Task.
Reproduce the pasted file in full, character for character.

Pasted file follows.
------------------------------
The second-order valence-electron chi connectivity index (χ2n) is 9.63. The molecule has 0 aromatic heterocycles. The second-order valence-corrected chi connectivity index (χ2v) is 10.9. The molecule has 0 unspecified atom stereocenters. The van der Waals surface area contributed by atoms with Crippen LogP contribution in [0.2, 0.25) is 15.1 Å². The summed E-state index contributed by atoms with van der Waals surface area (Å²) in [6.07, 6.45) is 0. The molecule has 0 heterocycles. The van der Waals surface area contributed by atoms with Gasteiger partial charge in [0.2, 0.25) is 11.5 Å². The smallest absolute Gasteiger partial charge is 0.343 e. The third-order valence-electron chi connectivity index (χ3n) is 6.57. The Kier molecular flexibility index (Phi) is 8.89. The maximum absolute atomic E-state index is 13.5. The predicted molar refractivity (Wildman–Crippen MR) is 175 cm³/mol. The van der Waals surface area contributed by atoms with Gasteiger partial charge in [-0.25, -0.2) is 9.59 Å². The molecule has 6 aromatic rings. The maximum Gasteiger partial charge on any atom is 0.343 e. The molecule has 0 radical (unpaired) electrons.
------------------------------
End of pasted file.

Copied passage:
The second-order valence-electron chi connectivity index (χ2n) is 9.63. The molecule has 0 aromatic heterocycles. The second-order valence-corrected chi connectivity index (χ2v) is 10.9. The molecule has 0 unspecified atom stereocenters. The van der Waals surface area contributed by atoms with Crippen LogP contribution in [0.2, 0.25) is 15.1 Å². The summed E-state index contributed by atoms with van der Waals surface area (Å²) in [6.07, 6.45) is 0. The molecule has 0 heterocycles. The van der Waals surface area contributed by atoms with Gasteiger partial charge in [0.2, 0.25) is 11.5 Å². The smallest absolute Gasteiger partial charge is 0.343 e. The third-order valence-electron chi connectivity index (χ3n) is 6.57. The Kier molecular flexibility index (Phi) is 8.89. The maximum absolute atomic E-state index is 13.5. The predicted molar refractivity (Wildman–Crippen MR) is 175 cm³/mol. The van der Waals surface area contributed by atoms with Gasteiger partial charge in [-0.25, -0.2) is 9.59 Å². The molecule has 6 aromatic rings. The maximum Gasteiger partial charge on any atom is 0.343 e. The molecule has 0 radical (unpaired) electrons.